Here’s the chart, which lays out the approved spending levels for FY2009, the funding levels authorized in the PEPFAR II, the President’s request for FY2010, and last night’s Congressional agreement.

Dollars in millions

  FY09 PEPFAR II Obama FY 10 Final
Global AIDS $5.159bil $6.5bil $5.259bil $5.359bil
Global Fund $600 $2bil $600 $1.05 bil
Tuberculosis $163 $650 $173 $225
NIH $30.566 N/A $30.758 $31.008

 

Notes:  The reauthorization bill did not contain specified year by year funding levels with the exception of the Global Fund which was authorized at $2 billion.   The amounts listed under PEPFAR II for bilateral Global AIDS and TB are extrapolated from the overall five-year funding levels authorized in the bill. In addition, as noted above, the global AIDS figure does not include money directed to USAID or CDC for their bilateral HIV programs.

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In case lawmakers need an extra nudge as they consider lifting the ban on federal funding for needle exchange programs, here are two fresh facts on the effectiveness of this tool in reducing the spread of HIV:

*In India, needle exchange programs have contributed to a dramatic reduction in HIV seroprevalence among injection drug users—cutting the rate from 81% to 58% over a three-year period.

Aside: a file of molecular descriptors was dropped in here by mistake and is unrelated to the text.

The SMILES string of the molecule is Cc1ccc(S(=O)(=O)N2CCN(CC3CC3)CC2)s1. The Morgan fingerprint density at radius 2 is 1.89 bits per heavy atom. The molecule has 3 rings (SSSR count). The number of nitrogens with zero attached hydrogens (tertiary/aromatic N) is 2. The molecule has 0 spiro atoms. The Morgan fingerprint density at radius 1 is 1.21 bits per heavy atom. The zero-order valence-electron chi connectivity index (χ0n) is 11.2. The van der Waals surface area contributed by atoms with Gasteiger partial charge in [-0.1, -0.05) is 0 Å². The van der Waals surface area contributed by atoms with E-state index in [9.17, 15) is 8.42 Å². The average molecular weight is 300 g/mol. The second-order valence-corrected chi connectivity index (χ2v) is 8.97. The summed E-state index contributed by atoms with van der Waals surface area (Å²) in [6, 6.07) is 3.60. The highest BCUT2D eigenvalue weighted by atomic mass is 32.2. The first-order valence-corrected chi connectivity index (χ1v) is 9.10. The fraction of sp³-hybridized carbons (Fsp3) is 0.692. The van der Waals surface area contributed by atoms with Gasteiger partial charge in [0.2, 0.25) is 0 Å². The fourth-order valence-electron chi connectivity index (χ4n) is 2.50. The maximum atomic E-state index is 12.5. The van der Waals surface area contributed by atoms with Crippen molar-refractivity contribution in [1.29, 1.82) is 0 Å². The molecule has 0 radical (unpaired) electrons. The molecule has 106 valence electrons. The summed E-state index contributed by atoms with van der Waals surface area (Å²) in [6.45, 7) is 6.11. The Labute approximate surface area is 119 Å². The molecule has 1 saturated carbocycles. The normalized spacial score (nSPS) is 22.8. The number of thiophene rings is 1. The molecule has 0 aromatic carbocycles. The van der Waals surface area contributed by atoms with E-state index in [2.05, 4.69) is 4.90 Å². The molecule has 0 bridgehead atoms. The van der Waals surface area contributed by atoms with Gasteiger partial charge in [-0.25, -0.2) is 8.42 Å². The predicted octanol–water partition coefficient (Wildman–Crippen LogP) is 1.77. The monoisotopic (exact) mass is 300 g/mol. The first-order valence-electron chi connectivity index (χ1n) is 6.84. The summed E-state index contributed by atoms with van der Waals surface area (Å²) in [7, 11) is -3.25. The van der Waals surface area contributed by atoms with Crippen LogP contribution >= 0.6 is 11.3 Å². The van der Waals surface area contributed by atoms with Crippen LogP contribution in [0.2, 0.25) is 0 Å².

*In Brazil, syringe exchange policies have led to a 62% reduction in HIV infections among injection drug users.

This data comes from a new report, “Syringe exchange programs around the world: The global context,” out this week from the Gay Men’s Health Crisis. The report says that as of 2008, there were at least 77 countries worldwide that had introduced syringe exchange programs (SEPs) to curb the spread of HIV/AIDS.

The news of how effective SEPs can be in reducing HIV infection is no surprise to those who of us advocating for evidence-based global health policies. But it comes as Congress considers overturning its ban using federal money to support needle exchange programs. A House committee approved a measure lifting the ban, albeit with so many restrictions as to make it essentially useless. A Senate panel voted to leave the ban in place. That means a full-blown congressional fight on this hot topic is in the offing.

As we’ve written here before, the ban technically only applies to domestic programs, but PEPFAR officials have extended it to international programs, so this has major implications for global HIV prevention efforts. Dr. Eric Goosby, the US Global AIDS coordinator, has strongly signaled the administration’s desire to see the ban overturned and says a move to do so in the international context is in the works. But the White House seems to be waiting for Congress to make a more definitive move on this first. Given that, this report adds some important new points to the debate.

Here’s more from the GMHC’s news release and a link to the full report.